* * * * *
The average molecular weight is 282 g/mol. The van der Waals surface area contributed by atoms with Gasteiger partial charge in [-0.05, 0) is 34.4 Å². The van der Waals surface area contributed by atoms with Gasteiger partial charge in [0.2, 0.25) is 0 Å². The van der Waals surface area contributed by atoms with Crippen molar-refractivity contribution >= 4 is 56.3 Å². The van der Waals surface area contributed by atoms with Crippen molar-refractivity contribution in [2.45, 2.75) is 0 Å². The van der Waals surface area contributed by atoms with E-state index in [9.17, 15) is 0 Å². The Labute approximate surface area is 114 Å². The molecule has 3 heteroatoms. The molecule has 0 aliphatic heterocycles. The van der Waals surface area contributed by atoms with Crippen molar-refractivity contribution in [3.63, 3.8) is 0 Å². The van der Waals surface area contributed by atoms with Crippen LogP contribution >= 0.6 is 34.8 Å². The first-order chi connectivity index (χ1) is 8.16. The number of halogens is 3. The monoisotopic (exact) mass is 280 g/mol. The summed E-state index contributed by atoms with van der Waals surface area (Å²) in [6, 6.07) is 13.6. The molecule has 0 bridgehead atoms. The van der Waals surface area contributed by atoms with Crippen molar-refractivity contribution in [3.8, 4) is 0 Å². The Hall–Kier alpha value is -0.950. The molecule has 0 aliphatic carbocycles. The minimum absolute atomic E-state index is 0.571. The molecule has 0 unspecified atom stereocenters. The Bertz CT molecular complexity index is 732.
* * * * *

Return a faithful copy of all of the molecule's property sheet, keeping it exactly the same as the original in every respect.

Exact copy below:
The average molecular weight is 282 g/mol. The van der Waals surface area contributed by atoms with Gasteiger partial charge in [-0.05, 0) is 34.4 Å². The van der Waals surface area contributed by atoms with Gasteiger partial charge in [0.2, 0.25) is 0 Å². The van der Waals surface area contributed by atoms with Crippen molar-refractivity contribution >= 4 is 56.3 Å². The van der Waals surface area contributed by atoms with Crippen molar-refractivity contribution in [2.45, 2.75) is 0 Å². The van der Waals surface area contributed by atoms with E-state index in [9.17, 15) is 0 Å². The Labute approximate surface area is 114 Å². The molecule has 3 heteroatoms. The molecule has 0 aliphatic heterocycles. The van der Waals surface area contributed by atoms with Crippen molar-refractivity contribution in [3.63, 3.8) is 0 Å². The van der Waals surface area contributed by atoms with Crippen LogP contribution >= 0.6 is 34.8 Å². The first-order chi connectivity index (χ1) is 8.16. The number of halogens is 3. The monoisotopic (exact) mass is 280 g/mol. The summed E-state index contributed by atoms with van der Waals surface area (Å²) in [6, 6.07) is 13.6. The molecule has 0 bridgehead atoms. The van der Waals surface area contributed by atoms with Crippen molar-refractivity contribution in [3.8, 4) is 0 Å². The Hall–Kier alpha value is -0.950. The molecule has 0 aliphatic carbocycles. The minimum absolute atomic E-state index is 0.571. The molecule has 0 unspecified atom stereocenters. The Bertz CT molecular complexity index is 732.